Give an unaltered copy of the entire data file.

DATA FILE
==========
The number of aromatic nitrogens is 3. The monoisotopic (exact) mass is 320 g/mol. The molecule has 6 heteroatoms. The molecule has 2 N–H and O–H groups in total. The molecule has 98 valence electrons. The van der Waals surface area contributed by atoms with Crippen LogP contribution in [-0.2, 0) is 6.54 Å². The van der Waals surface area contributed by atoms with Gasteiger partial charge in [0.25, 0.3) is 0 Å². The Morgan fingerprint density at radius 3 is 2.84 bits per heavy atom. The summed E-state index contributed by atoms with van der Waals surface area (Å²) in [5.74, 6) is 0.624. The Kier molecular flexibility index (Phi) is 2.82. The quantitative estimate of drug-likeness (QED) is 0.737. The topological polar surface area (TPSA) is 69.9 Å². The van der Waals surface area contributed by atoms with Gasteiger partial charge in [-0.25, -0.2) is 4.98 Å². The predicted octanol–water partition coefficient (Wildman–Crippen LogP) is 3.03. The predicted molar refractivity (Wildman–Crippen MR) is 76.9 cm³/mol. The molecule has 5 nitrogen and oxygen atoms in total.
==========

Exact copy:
The number of aromatic nitrogens is 3. The monoisotopic (exact) mass is 320 g/mol. The molecule has 6 heteroatoms. The molecule has 2 N–H and O–H groups in total. The molecule has 98 valence electrons. The van der Waals surface area contributed by atoms with Crippen LogP contribution in [-0.2, 0) is 6.54 Å². The van der Waals surface area contributed by atoms with Gasteiger partial charge in [0.25, 0.3) is 0 Å². The Morgan fingerprint density at radius 3 is 2.84 bits per heavy atom. The summed E-state index contributed by atoms with van der Waals surface area (Å²) in [5.74, 6) is 0.624. The Kier molecular flexibility index (Phi) is 2.82. The quantitative estimate of drug-likeness (QED) is 0.737. The topological polar surface area (TPSA) is 69.9 Å². The van der Waals surface area contributed by atoms with Gasteiger partial charge in [-0.25, -0.2) is 4.98 Å². The predicted octanol–water partition coefficient (Wildman–Crippen LogP) is 3.03. The predicted molar refractivity (Wildman–Crippen MR) is 76.9 cm³/mol. The molecule has 5 nitrogen and oxygen atoms in total.